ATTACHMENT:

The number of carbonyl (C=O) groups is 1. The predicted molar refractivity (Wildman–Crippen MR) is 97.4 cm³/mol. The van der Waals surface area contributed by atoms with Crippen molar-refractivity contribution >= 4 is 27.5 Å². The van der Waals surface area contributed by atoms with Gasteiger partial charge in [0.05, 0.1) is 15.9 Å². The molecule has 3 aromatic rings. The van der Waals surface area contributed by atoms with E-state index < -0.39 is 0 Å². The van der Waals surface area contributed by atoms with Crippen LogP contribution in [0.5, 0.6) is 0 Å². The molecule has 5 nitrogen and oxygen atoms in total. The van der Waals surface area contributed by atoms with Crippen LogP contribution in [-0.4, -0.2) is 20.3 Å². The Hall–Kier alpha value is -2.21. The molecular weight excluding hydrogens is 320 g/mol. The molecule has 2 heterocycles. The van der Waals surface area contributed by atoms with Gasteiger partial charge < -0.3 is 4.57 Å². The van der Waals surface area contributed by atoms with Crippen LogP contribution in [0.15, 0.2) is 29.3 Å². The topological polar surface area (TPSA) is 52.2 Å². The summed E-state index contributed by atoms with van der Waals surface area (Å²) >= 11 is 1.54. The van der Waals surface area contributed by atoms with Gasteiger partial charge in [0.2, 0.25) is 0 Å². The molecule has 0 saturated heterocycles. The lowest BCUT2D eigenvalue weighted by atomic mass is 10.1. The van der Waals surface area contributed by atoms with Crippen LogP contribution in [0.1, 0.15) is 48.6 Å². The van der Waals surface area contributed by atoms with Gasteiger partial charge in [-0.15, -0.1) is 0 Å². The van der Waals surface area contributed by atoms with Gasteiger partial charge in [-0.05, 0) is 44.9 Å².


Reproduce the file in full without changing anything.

The number of carbonyl (C=O) groups is 1. The predicted molar refractivity (Wildman–Crippen MR) is 97.4 cm³/mol. The van der Waals surface area contributed by atoms with Crippen molar-refractivity contribution >= 4 is 27.5 Å². The van der Waals surface area contributed by atoms with Gasteiger partial charge in [0.05, 0.1) is 15.9 Å². The molecule has 3 aromatic rings. The van der Waals surface area contributed by atoms with E-state index < -0.39 is 0 Å². The van der Waals surface area contributed by atoms with Crippen LogP contribution in [0.5, 0.6) is 0 Å². The molecule has 5 nitrogen and oxygen atoms in total. The van der Waals surface area contributed by atoms with Crippen LogP contribution in [-0.4, -0.2) is 20.3 Å². The Hall–Kier alpha value is -2.21. The molecular weight excluding hydrogens is 320 g/mol. The molecule has 2 heterocycles. The van der Waals surface area contributed by atoms with Gasteiger partial charge < -0.3 is 4.57 Å². The van der Waals surface area contributed by atoms with Crippen LogP contribution in [0.15, 0.2) is 29.3 Å². The topological polar surface area (TPSA) is 52.2 Å². The summed E-state index contributed by atoms with van der Waals surface area (Å²) >= 11 is 1.54. The van der Waals surface area contributed by atoms with Gasteiger partial charge in [0.2, 0.25) is 0 Å². The molecule has 0 saturated heterocycles. The lowest BCUT2D eigenvalue weighted by atomic mass is 10.1. The van der Waals surface area contributed by atoms with Crippen LogP contribution in [0.1, 0.15) is 48.6 Å². The van der Waals surface area contributed by atoms with Gasteiger partial charge in [-0.15, -0.1) is 0 Å². The van der Waals surface area contributed by atoms with Gasteiger partial charge in [-0.05, 0) is 44.9 Å².